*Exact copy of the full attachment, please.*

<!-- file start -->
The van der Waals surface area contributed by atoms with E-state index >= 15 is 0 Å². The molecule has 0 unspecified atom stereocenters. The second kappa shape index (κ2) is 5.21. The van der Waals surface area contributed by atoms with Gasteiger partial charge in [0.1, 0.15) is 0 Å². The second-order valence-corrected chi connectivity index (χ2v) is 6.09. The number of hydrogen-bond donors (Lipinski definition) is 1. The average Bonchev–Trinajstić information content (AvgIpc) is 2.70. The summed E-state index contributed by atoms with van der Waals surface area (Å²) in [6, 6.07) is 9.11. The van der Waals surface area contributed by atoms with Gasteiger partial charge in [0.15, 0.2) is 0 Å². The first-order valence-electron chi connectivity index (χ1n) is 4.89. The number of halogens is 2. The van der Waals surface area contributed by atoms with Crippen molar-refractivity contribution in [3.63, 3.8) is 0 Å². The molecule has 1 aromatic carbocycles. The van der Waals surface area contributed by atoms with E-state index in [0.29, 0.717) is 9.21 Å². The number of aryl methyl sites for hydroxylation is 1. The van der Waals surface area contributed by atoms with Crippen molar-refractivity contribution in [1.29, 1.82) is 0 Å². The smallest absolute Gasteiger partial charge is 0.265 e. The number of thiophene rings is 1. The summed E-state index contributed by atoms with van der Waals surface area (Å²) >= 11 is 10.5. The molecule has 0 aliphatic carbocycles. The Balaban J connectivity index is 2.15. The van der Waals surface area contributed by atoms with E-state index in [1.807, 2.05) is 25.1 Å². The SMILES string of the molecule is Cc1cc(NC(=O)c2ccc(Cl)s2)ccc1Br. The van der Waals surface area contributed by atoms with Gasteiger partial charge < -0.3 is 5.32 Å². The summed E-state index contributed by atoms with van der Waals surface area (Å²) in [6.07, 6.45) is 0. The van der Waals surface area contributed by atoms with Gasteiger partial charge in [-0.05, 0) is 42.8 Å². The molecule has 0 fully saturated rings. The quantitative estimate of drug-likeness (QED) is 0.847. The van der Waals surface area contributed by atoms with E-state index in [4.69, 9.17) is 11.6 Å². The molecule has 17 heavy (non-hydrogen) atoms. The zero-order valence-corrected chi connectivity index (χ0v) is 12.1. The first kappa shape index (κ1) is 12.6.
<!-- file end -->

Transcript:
The van der Waals surface area contributed by atoms with E-state index >= 15 is 0 Å². The molecule has 0 unspecified atom stereocenters. The second kappa shape index (κ2) is 5.21. The van der Waals surface area contributed by atoms with Gasteiger partial charge in [0.1, 0.15) is 0 Å². The second-order valence-corrected chi connectivity index (χ2v) is 6.09. The number of hydrogen-bond donors (Lipinski definition) is 1. The average Bonchev–Trinajstić information content (AvgIpc) is 2.70. The summed E-state index contributed by atoms with van der Waals surface area (Å²) in [6, 6.07) is 9.11. The van der Waals surface area contributed by atoms with Gasteiger partial charge in [0.15, 0.2) is 0 Å². The first-order valence-electron chi connectivity index (χ1n) is 4.89. The number of halogens is 2. The van der Waals surface area contributed by atoms with Crippen molar-refractivity contribution in [3.63, 3.8) is 0 Å². The molecule has 1 aromatic carbocycles. The van der Waals surface area contributed by atoms with E-state index in [0.29, 0.717) is 9.21 Å². The number of aryl methyl sites for hydroxylation is 1. The van der Waals surface area contributed by atoms with Crippen molar-refractivity contribution in [1.29, 1.82) is 0 Å². The smallest absolute Gasteiger partial charge is 0.265 e. The number of thiophene rings is 1. The summed E-state index contributed by atoms with van der Waals surface area (Å²) >= 11 is 10.5. The molecule has 0 aliphatic carbocycles. The Balaban J connectivity index is 2.15. The van der Waals surface area contributed by atoms with E-state index in [1.807, 2.05) is 25.1 Å². The SMILES string of the molecule is Cc1cc(NC(=O)c2ccc(Cl)s2)ccc1Br. The van der Waals surface area contributed by atoms with Gasteiger partial charge < -0.3 is 5.32 Å². The summed E-state index contributed by atoms with van der Waals surface area (Å²) in [6.07, 6.45) is 0. The van der Waals surface area contributed by atoms with Gasteiger partial charge in [-0.05, 0) is 42.8 Å². The molecule has 0 fully saturated rings. The quantitative estimate of drug-likeness (QED) is 0.847. The van der Waals surface area contributed by atoms with E-state index in [4.69, 9.17) is 11.6 Å². The molecule has 17 heavy (non-hydrogen) atoms. The zero-order valence-corrected chi connectivity index (χ0v) is 12.1. The first kappa shape index (κ1) is 12.6.